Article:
For centuries, theologians and scholars have struggled to explain how man is made in the image of God. Some argue that we bear the image of God because we are capable of rational thought in a way that animals aren’t. Others emphasize power, arguing that we bear the image of God because He gave us dominion. Some even suggest it’s our capacity for creativity. Our journey through the gardens of Scripture and the garden within suggests something more: words.
From the garden of Eden, through the garden parables, to the garden of Gethsemane, the Garden Tomb, the garden city, and our garden within, the Creator’s words are represented by an imperishable seed. While literal seeds may last hundreds of years, and the impact of human words can last for generations, the Word of the Lord lasts forever. God’s Word never passes away and it cannot fail to accomplish what it was dispatched to do. The Creator’s Son is Himself a Word who became a seed that was embodied to redeem the world. The power of God’s Word is indeed eternal. It cannot pass away.
In many ways humanity is not unique among the creations that occupy the heavens and the earth. Aside from the extensive parallels between plant life and human life, the relationships between us are undeniable. Plants and humans depend on each other to breathe; we co-respirate. But humanity has commonalities with the animals as well. We know animals do communicate with each other and a parrot can even imitate the sound of human words, but no other creation possesses the power of language that we do. Why? Because the Creator wanted to have a relationship with us. To walk in the garden in the cool of the day to talk with us. To be His children. We were meant to be part of the family. We see evidence of this in Scripture as well. On the sixth day of creation, after the animals were made, Scripture recounts, “And God said, ‘Let us make man in our image, after our likeness’” (Gen. 1:26). The presence of the entire Godhead was significant to us being created in the image of God.
There is only one other time in Scripture when God says “let us.” Words are involved then too. It was the Tower of Babel.
And the whole earth was of one language, and of one speech. And it came to pass, as they journeyed from the east, that they found a plain in the land of Shinar; and they dwelt there. And they said one to another, “Go to, let us make brick, and burn them thoroughly.” And they had brick for stone, and slime had they for morter. And they said, “Go to, let us build us a city and a tower, whose top may reach unto heaven; and let us make us a name, lest we be scattered abroad upon the face of the whole earth”. And the LORD came down to see the city and the tower, which the children of men builded. And the Lord said, “Behold, the people is one, and they have all one language; and this they begin to do: and now nothing will be restrained from them, which they have imagined to do. Go to, let us go down, and there confound their language, that they may not understand one another’s speech.” So the LORD scattered them abroad from thence upon the face of all the earth: and they left off to build the city. (Gen. 11:1-8, emphasis added)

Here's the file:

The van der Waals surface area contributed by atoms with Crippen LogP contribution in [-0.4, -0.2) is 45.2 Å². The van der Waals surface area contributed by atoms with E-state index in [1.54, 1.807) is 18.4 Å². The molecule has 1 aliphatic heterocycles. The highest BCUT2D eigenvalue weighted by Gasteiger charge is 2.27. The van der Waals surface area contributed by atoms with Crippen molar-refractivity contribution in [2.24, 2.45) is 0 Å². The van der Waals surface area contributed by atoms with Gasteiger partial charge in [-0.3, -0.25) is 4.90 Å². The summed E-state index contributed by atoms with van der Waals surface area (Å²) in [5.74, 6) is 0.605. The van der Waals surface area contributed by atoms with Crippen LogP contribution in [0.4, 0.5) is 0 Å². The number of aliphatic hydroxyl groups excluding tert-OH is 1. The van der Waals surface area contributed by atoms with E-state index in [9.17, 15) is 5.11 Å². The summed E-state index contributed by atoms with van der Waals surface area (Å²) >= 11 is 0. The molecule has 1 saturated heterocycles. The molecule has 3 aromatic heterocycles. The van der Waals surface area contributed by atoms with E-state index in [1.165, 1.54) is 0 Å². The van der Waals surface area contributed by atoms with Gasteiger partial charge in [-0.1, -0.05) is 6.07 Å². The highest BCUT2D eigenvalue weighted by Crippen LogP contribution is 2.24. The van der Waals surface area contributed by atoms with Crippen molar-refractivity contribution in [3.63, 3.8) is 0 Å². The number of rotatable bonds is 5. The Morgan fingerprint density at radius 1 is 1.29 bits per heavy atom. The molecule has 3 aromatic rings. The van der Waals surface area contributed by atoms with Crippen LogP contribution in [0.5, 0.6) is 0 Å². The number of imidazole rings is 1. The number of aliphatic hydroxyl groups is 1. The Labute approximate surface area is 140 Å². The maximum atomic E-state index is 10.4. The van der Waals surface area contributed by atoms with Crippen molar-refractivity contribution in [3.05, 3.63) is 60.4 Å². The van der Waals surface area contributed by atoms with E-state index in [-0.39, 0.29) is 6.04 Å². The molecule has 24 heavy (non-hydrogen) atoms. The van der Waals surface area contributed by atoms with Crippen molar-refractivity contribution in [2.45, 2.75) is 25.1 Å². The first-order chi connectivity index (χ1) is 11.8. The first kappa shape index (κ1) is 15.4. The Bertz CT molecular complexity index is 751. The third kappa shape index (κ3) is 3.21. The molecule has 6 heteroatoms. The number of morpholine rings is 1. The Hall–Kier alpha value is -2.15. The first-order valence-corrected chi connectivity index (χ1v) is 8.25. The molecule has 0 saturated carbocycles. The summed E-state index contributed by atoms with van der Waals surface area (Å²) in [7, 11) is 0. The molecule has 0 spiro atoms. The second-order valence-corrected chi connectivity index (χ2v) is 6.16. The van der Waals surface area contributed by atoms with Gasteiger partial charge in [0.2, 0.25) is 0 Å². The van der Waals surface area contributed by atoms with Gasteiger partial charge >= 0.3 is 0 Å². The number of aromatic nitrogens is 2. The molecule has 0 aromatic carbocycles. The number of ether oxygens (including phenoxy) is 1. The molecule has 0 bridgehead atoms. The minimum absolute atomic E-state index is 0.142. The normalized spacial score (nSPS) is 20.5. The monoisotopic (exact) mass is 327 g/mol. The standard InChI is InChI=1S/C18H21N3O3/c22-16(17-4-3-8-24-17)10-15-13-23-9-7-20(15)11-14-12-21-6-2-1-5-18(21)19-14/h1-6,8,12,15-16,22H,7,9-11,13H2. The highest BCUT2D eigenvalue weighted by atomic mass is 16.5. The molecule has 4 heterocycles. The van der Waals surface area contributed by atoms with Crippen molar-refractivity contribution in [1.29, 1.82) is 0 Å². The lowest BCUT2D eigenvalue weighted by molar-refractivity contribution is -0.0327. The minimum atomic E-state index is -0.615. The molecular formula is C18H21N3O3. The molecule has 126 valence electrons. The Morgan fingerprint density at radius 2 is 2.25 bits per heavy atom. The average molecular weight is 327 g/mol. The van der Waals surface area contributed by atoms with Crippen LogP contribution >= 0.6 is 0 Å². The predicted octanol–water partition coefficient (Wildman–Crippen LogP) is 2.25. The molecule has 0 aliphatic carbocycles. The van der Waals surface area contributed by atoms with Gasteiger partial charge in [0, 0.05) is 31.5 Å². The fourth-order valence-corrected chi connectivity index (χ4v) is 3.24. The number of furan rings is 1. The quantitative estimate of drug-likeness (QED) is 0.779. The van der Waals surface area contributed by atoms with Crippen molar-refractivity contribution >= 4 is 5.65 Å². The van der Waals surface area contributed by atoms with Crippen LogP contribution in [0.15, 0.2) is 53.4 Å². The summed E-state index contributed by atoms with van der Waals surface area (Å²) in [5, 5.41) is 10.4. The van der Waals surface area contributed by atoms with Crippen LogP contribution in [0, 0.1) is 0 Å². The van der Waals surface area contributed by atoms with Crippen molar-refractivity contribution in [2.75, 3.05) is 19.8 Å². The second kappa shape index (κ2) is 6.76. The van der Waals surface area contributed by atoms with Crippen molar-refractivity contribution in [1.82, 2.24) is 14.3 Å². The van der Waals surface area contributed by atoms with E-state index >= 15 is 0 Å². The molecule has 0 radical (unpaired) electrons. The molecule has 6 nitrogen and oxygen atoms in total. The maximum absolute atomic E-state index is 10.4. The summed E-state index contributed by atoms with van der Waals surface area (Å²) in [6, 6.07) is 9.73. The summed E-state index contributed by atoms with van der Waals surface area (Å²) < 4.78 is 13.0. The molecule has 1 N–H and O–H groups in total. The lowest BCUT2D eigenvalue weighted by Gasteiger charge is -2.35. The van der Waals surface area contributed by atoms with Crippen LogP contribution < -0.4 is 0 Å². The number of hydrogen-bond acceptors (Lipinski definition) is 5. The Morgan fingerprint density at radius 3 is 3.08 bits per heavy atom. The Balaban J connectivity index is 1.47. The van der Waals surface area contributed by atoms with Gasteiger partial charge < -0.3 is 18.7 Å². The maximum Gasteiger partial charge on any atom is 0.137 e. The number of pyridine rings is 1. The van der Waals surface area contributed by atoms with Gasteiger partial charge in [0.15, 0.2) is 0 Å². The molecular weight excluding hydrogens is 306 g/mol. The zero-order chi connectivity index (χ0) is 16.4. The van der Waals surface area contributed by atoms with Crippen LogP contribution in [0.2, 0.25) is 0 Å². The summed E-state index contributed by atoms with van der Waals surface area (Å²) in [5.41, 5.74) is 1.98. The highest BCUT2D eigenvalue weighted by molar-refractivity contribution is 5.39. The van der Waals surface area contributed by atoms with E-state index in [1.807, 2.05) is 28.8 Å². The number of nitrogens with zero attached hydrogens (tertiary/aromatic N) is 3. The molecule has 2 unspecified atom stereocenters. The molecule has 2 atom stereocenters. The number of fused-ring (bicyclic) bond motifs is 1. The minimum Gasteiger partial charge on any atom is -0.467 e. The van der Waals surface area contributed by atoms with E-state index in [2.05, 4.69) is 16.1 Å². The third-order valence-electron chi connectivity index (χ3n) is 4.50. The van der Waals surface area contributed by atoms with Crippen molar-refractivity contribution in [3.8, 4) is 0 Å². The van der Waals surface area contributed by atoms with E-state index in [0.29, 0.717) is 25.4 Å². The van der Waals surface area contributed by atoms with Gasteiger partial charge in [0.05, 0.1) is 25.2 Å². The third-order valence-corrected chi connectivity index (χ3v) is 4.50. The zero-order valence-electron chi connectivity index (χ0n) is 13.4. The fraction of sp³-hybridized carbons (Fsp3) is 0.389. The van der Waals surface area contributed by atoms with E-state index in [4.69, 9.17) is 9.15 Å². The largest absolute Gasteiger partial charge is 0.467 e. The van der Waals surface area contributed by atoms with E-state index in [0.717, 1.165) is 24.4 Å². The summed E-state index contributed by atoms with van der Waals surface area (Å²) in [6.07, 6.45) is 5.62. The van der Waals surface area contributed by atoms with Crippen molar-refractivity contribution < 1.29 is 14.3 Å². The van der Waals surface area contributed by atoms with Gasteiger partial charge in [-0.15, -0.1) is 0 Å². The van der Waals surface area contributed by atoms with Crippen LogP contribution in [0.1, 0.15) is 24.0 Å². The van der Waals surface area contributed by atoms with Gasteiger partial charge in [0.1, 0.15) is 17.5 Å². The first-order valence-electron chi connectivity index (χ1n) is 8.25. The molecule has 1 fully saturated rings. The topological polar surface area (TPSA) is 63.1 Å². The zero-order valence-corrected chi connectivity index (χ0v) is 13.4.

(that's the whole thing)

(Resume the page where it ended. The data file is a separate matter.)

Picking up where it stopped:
The Lord himself acknowledged the power the people derived from having one shared language — the capacity to speak and plant by the exchange of words — and one shared heart. They could wield the power of being made in the image of God even though they weren’t doing it in a way that pleased God. So the Godhead came and disrupted the unity of their language, but even then, and even now, we retain the image of God within us. Our words are still powerful. Our word-seeds can create and destroy. We must speak carefully. Our power is not the same as God’s, but it is a reflection of His power. Words are spiritually powerful. My Bible tells me so.
Dr. Anita Phillips appears on LIFE TODAY this Wednesday. Excerpted from The Garden Within by Dr. Anita Phillips. Copyright ©2023 by Anita L. Phillips. Used by permission of Nelson Books, an imprint of Thomas Nelson.